藝術家駐留週記《阿拉斯加》2

藝術家馮捲雪參與阿拉斯加州 Island Institute 舉辦的駐留計劃 ,獲邀請到阿拉斯加州東南部進駐創作,並與一眾藝術家交流、探索自然、生活、文化與歷史。

關於馮捲雪

2016年4月4-10日

第二個星期的駐村,我們開始到處漫遊。第一站Wrangell,這個以前是伐木的小鎮。在六十年代,Wrangell曾經興盛,居民有三千人,當中六分之一依賴木業維生。自千禧年代木廠倒閉以後,這裏的經濟開始衰落,現在居民剩下兩千餘。

許多居民一輩子沒有離開過這個鎮,不少離開家鄉上大學的孩子,因為思鄉情深,紛紛都選擇回家,有的是畢業後決定回家落地生根,有的是受不了外面的世界,乾脆回家。

星期二晚上是我們為這個小鎮表演。地點是在市中心邊緣的一個小島上的原住民祭典所,這棟有七十多年歷史的建築物,是Tlingit族人進行重要儀式的地方。小島的兩旁是美不勝收的海港,我看著這座活著的歷史,心想為什麼住了加拿大這麼多年,對北美原住民之文化認識少之又少?

對於我來說,當晚節目的高潮一定是原住民的歌舞表演,其實他們在迎賓多於表演,他們用自己的方式語言把我們包容在社區其中。我只在華盛頓省看過原住民歌舞表演一次,那是讓遊客嚐一嚐經過濾的原住民文化,是一個純經濟的交易。我付了鈔票,回報是娛樂性豐富的歡愉,不需要深入的了解,不需要跨文化的橋樑。

下一站是Ketchikan,人口八千,是我們目前為止來過最大規模的市鎮。我聽說當阿拉斯加失去它的木業時,每個地方以不同的方法活興經濟,而Ketchikan的策略是郵輪。這市基本上依山臨海而建,和許多阿拉斯加西南部的市鎮一樣都是得天獨厚。在市中心散步的時候,會看見長長的碼頭,預備天氣暖的時候每天四艘郵輪的遊客蜂擁而至。現在是四月,郵輪季節還未開始,市中心百分之九十的店乾脆休息,反正他們主要的收入來自夏天能花得起錢的客人,於是本來的酒吧都變成了珠寶店。

星期三的表演在離市中心十分鐘車程的Saxmen Village Tribal House舉行,這和Wrangell的祭典所相類似。一連兩個晚上在別人的文化聖屋分享我們的故事,實在是一個難忘的經歷。今晚村長還親自上台領辭歡迎我們。在原住民的村落我學會時間的另類定義,節目應該在晚上七點開始,七點四十五分村長徐徐上台的時候,台下的觀眾肅然起敬,沒有絲毫不悅的神色,到節目進行得火熱的時候,我眼角掃一下觀眾席,似乎沒有人記得那四十五分鐘。

離開Ketchikan,我們到達Kake,一條只有五百五十人的原住民村莊。阿拉斯加的輪船本來就稀少,許多原住民的村落更是沒有輪船服務。這個連酒店都沒有的地方,一星期只有一班船。剛剛這週末是他們一年一度的村際籃球比賽。球賽還沒開始,四周的房子已經傳來響亮的音樂,大家都在熱烈迎接這件盛事,以及晚上派對的狂歡。午飯時間,我和其一長老閒聊,從前這地方有一千多人,可是為了生計,不少年輕人都出外闖。除此以外,單是去年,便有六人去世,長老淡淡地說,有的是年老的,有的是年輕的。年輕的是死於什麼?我不禁問。酗酒。

我沒有再問。 酗酒和北美殖民歷史緊緊相勾,在十六世紀,來到新大陸的歐洲人為了想得到珍貴的皮草,開始教原住民喝威士忌,以培養他們對金錢的慾望,就像是十八世紀英國人為了中國茶葉、絲綢、瓷器把大量鴉片輸入中國一樣。

Kake這個地方非常非常美,依林環海。由於位置偏遠,百物騰貴。(這裏一包薯片要六塊美金。)居民主要吃的是都不是買的,春天割筍,夏天摘果,秋天出海,冬天打鹿,還有三文魚,八爪魚,海蜆鮑魚,非不得已才會在商店補充補充。長老說,有一年一個做生意的女人聽說這裏的藍莓是全國數一數二的,出價三塊美金一磅。長老對全村宣報,結果摘了一萬三千磅,可想這裏如何物資豐富。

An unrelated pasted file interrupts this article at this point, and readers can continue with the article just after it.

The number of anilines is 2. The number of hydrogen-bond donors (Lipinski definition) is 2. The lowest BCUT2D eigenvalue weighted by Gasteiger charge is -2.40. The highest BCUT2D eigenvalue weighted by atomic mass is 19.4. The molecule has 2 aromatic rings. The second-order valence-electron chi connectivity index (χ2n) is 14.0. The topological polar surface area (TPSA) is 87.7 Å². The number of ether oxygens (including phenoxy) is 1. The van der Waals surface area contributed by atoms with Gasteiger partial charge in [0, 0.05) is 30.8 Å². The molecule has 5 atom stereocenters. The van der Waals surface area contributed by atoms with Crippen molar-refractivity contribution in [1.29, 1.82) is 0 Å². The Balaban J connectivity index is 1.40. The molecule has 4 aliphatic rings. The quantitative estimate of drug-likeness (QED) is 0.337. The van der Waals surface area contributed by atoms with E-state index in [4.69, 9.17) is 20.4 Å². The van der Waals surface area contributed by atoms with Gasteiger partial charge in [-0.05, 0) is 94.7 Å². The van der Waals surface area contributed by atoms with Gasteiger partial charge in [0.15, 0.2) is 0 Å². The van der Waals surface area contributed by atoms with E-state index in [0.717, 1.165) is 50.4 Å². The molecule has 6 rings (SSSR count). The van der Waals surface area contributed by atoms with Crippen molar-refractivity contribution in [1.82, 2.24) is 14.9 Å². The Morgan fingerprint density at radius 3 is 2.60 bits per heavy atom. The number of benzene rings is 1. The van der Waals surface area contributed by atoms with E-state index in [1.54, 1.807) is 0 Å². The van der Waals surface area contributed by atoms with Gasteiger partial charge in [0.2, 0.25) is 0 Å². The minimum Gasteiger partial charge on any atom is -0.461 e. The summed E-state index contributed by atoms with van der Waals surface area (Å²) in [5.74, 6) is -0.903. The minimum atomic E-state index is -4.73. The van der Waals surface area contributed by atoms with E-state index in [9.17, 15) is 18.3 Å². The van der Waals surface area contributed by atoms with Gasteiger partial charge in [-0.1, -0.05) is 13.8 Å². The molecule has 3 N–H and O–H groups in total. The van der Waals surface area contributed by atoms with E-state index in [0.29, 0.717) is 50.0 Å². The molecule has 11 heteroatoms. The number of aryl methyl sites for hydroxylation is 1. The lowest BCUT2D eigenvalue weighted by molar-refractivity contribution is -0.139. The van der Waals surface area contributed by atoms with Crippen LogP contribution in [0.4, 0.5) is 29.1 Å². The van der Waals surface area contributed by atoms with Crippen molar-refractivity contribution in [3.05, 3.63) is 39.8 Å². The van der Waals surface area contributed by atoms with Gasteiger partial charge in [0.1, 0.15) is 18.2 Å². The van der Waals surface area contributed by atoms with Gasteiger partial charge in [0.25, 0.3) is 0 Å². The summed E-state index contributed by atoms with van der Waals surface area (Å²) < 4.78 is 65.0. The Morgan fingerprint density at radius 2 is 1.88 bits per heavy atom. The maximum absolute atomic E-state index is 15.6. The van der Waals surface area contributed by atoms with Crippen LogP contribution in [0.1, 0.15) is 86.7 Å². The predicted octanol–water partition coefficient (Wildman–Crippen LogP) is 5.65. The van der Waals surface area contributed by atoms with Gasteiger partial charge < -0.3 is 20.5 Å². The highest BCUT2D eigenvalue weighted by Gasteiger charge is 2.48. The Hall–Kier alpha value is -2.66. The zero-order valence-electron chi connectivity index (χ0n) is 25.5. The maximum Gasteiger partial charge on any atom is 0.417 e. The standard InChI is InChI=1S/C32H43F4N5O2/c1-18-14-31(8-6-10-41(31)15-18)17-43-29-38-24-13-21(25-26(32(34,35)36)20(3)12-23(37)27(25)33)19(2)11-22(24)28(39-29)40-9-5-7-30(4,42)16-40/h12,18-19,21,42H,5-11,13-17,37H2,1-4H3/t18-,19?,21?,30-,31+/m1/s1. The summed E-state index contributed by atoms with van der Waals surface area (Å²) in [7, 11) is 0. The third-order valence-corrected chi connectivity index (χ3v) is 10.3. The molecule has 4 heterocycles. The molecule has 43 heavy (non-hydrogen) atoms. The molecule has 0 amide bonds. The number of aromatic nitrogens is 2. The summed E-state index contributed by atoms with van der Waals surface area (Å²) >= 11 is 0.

旅程已經來到第二個星期的尾聲,大家開始有疲態。上文講過,阿拉斯加的輪船服務稀少,於是我們常常在清晨半夜時份啟程,也讓身體沒法長期適應一個地方。我在想,我們已經是以最舒適的方上路,現今的都市人實在都被寵壞了。


 

Invited by Island Institute in Alaska, Michelle Kuen Suet Fung participates in an overseas artist residency program in Northeast Alaska, to explore the nature and for cultural exchange with other artists.

About Michelle Kuen Suet Fung

4 – 10 April 2016
We started our nomadic lives in the second week. Our first stop Wrangell used to be a logging town. It used to house three thousand people, one sixth of which worked at the local mill. When the industry eventually dwindled, the mill closed down in the early 2000s. With the mill, went all the jobs and one third of the population. Today the town has two thousand people.

Many residents here have never left Wrangell and have no desire to. My host Chris shared with me that many college kids are so homesick after their first term away from home that they decide that staying home is more important than finishing college. Many of them, however, do graduate and then decide home is the best place to settle down.

We performed for this town on Tuesday at the Chief Shakes Tribal House just on the outskirt of downtown. It is no ordinary house—it is the Tlingit tribe’s ceremonial house where they hold all important rituals. The location also befits its importance. The house sits on a tiny island surrounded by an incredible harbour view. I stared at the living history dumbfounded. Having lived in Canada for so many years, why do I have such poor understanding of the North American native culture?

For me the climax of the evening was definitely the Tlingit music and dance performances. Well, I felt like they were greeting their guests (us the speakers and the audiences) more than putting on a show. This is their way of saying, welcome, we are happy to have you here. I had seen a Native American dance show once in the Washington State. I remember the salmon feast and the show—a mere spectacle and cultural tourism. The movements and melodies were devoid of meanings. It was solely a monetary transaction. I give you cash. You give me entertainment.